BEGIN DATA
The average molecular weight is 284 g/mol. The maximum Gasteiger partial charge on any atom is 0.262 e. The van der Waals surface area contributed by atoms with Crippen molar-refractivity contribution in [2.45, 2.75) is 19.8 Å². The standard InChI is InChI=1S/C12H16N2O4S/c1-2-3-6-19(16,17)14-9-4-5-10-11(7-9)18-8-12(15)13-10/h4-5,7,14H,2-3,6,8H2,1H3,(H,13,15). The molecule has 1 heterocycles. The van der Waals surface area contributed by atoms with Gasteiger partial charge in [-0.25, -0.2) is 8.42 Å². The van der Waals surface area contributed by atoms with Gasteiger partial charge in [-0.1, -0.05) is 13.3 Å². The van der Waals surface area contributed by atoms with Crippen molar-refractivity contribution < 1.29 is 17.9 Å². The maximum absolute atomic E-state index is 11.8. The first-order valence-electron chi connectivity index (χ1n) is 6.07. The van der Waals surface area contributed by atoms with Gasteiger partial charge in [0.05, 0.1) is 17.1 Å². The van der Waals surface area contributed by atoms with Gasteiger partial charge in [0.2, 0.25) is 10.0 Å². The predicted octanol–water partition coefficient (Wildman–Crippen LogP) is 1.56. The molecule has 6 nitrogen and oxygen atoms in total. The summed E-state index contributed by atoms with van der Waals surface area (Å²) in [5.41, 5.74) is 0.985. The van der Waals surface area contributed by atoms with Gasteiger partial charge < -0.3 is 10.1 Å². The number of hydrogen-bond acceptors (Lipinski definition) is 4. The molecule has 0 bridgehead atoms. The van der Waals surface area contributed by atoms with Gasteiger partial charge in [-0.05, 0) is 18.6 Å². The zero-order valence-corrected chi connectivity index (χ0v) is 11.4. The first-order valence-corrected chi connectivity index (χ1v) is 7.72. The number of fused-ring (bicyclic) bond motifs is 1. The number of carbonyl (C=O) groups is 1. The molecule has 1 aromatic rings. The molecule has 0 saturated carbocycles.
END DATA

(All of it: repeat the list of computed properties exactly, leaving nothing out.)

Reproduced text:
The average molecular weight is 284 g/mol. The maximum Gasteiger partial charge on any atom is 0.262 e. The van der Waals surface area contributed by atoms with Crippen molar-refractivity contribution in [2.45, 2.75) is 19.8 Å². The standard InChI is InChI=1S/C12H16N2O4S/c1-2-3-6-19(16,17)14-9-4-5-10-11(7-9)18-8-12(15)13-10/h4-5,7,14H,2-3,6,8H2,1H3,(H,13,15). The molecule has 1 heterocycles. The van der Waals surface area contributed by atoms with Gasteiger partial charge in [-0.25, -0.2) is 8.42 Å². The van der Waals surface area contributed by atoms with Gasteiger partial charge in [-0.1, -0.05) is 13.3 Å². The van der Waals surface area contributed by atoms with Crippen molar-refractivity contribution < 1.29 is 17.9 Å². The maximum absolute atomic E-state index is 11.8. The first-order valence-electron chi connectivity index (χ1n) is 6.07. The van der Waals surface area contributed by atoms with Gasteiger partial charge in [0.05, 0.1) is 17.1 Å². The van der Waals surface area contributed by atoms with Gasteiger partial charge in [0.2, 0.25) is 10.0 Å². The predicted octanol–water partition coefficient (Wildman–Crippen LogP) is 1.56. The molecule has 6 nitrogen and oxygen atoms in total. The summed E-state index contributed by atoms with van der Waals surface area (Å²) in [5.41, 5.74) is 0.985. The van der Waals surface area contributed by atoms with Gasteiger partial charge < -0.3 is 10.1 Å². The number of hydrogen-bond acceptors (Lipinski definition) is 4. The molecule has 0 bridgehead atoms. The van der Waals surface area contributed by atoms with Gasteiger partial charge in [-0.05, 0) is 18.6 Å². The zero-order valence-corrected chi connectivity index (χ0v) is 11.4. The first-order valence-corrected chi connectivity index (χ1v) is 7.72. The number of fused-ring (bicyclic) bond motifs is 1. The number of carbonyl (C=O) groups is 1. The molecule has 1 aromatic rings. The molecule has 0 saturated carbocycles.